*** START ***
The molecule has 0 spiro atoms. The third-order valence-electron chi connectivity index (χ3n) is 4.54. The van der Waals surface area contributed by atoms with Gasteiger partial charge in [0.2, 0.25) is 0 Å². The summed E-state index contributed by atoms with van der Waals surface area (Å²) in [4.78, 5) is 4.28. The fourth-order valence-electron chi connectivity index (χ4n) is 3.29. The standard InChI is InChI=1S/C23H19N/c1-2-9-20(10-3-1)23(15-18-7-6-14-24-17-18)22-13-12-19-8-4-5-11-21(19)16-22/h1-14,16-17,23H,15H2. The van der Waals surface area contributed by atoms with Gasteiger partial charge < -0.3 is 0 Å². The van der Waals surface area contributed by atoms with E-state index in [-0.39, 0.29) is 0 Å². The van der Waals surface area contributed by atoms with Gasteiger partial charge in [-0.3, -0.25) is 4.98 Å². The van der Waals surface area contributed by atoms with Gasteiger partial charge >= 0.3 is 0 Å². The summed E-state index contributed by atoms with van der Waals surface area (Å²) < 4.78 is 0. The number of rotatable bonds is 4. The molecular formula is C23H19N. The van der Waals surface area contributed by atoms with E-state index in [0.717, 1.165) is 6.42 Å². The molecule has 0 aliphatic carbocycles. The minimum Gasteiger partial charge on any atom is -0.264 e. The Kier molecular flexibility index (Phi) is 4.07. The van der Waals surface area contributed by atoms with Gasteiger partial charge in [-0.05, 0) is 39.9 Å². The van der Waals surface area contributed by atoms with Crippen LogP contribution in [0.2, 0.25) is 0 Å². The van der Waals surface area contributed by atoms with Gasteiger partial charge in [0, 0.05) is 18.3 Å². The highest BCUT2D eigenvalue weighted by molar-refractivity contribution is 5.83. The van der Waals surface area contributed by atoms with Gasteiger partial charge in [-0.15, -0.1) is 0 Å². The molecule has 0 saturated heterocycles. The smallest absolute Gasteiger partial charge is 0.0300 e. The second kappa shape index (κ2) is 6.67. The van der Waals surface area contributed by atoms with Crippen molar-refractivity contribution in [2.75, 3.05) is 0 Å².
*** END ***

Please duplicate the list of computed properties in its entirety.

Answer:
The molecule has 0 spiro atoms. The third-order valence-electron chi connectivity index (χ3n) is 4.54. The van der Waals surface area contributed by atoms with Gasteiger partial charge in [0.2, 0.25) is 0 Å². The summed E-state index contributed by atoms with van der Waals surface area (Å²) in [4.78, 5) is 4.28. The fourth-order valence-electron chi connectivity index (χ4n) is 3.29. The standard InChI is InChI=1S/C23H19N/c1-2-9-20(10-3-1)23(15-18-7-6-14-24-17-18)22-13-12-19-8-4-5-11-21(19)16-22/h1-14,16-17,23H,15H2. The van der Waals surface area contributed by atoms with Gasteiger partial charge < -0.3 is 0 Å². The van der Waals surface area contributed by atoms with E-state index in [-0.39, 0.29) is 0 Å². The van der Waals surface area contributed by atoms with Gasteiger partial charge in [-0.3, -0.25) is 4.98 Å². The van der Waals surface area contributed by atoms with Gasteiger partial charge >= 0.3 is 0 Å². The summed E-state index contributed by atoms with van der Waals surface area (Å²) < 4.78 is 0. The number of rotatable bonds is 4. The molecular formula is C23H19N. The van der Waals surface area contributed by atoms with E-state index in [0.717, 1.165) is 6.42 Å². The molecule has 0 aliphatic carbocycles. The minimum Gasteiger partial charge on any atom is -0.264 e. The Kier molecular flexibility index (Phi) is 4.07. The van der Waals surface area contributed by atoms with Gasteiger partial charge in [-0.05, 0) is 39.9 Å². The van der Waals surface area contributed by atoms with Crippen LogP contribution in [0.2, 0.25) is 0 Å². The van der Waals surface area contributed by atoms with Gasteiger partial charge in [0, 0.05) is 18.3 Å². The highest BCUT2D eigenvalue weighted by molar-refractivity contribution is 5.83. The van der Waals surface area contributed by atoms with Gasteiger partial charge in [-0.15, -0.1) is 0 Å². The molecule has 0 saturated heterocycles. The smallest absolute Gasteiger partial charge is 0.0300 e. The second kappa shape index (κ2) is 6.67. The van der Waals surface area contributed by atoms with Crippen molar-refractivity contribution in [2.75, 3.05) is 0 Å².